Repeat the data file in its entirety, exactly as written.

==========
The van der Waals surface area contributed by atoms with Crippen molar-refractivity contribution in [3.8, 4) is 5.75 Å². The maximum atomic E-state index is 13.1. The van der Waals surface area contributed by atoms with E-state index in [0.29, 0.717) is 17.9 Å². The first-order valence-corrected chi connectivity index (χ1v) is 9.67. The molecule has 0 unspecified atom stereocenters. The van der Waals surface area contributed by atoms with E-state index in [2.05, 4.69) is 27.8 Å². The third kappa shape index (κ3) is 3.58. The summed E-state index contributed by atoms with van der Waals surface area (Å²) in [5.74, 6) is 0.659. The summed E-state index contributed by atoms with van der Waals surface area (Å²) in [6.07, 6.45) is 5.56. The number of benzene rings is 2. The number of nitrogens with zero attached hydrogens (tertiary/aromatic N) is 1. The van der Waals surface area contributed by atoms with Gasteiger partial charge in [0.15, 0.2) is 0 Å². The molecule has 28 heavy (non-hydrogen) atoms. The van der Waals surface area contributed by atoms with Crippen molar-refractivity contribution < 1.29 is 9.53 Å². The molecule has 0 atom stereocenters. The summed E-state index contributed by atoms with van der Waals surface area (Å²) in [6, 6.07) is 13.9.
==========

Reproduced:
The van der Waals surface area contributed by atoms with Crippen molar-refractivity contribution in [3.8, 4) is 5.75 Å². The maximum atomic E-state index is 13.1. The van der Waals surface area contributed by atoms with E-state index in [0.29, 0.717) is 17.9 Å². The first-order valence-corrected chi connectivity index (χ1v) is 9.67. The molecule has 0 unspecified atom stereocenters. The van der Waals surface area contributed by atoms with E-state index in [2.05, 4.69) is 27.8 Å². The third kappa shape index (κ3) is 3.58. The summed E-state index contributed by atoms with van der Waals surface area (Å²) in [5.74, 6) is 0.659. The summed E-state index contributed by atoms with van der Waals surface area (Å²) in [6.07, 6.45) is 5.56. The number of benzene rings is 2. The number of nitrogens with zero attached hydrogens (tertiary/aromatic N) is 1. The van der Waals surface area contributed by atoms with Gasteiger partial charge in [0.15, 0.2) is 0 Å². The molecule has 28 heavy (non-hydrogen) atoms. The van der Waals surface area contributed by atoms with Crippen molar-refractivity contribution < 1.29 is 9.53 Å². The molecule has 0 atom stereocenters. The summed E-state index contributed by atoms with van der Waals surface area (Å²) in [6, 6.07) is 13.9.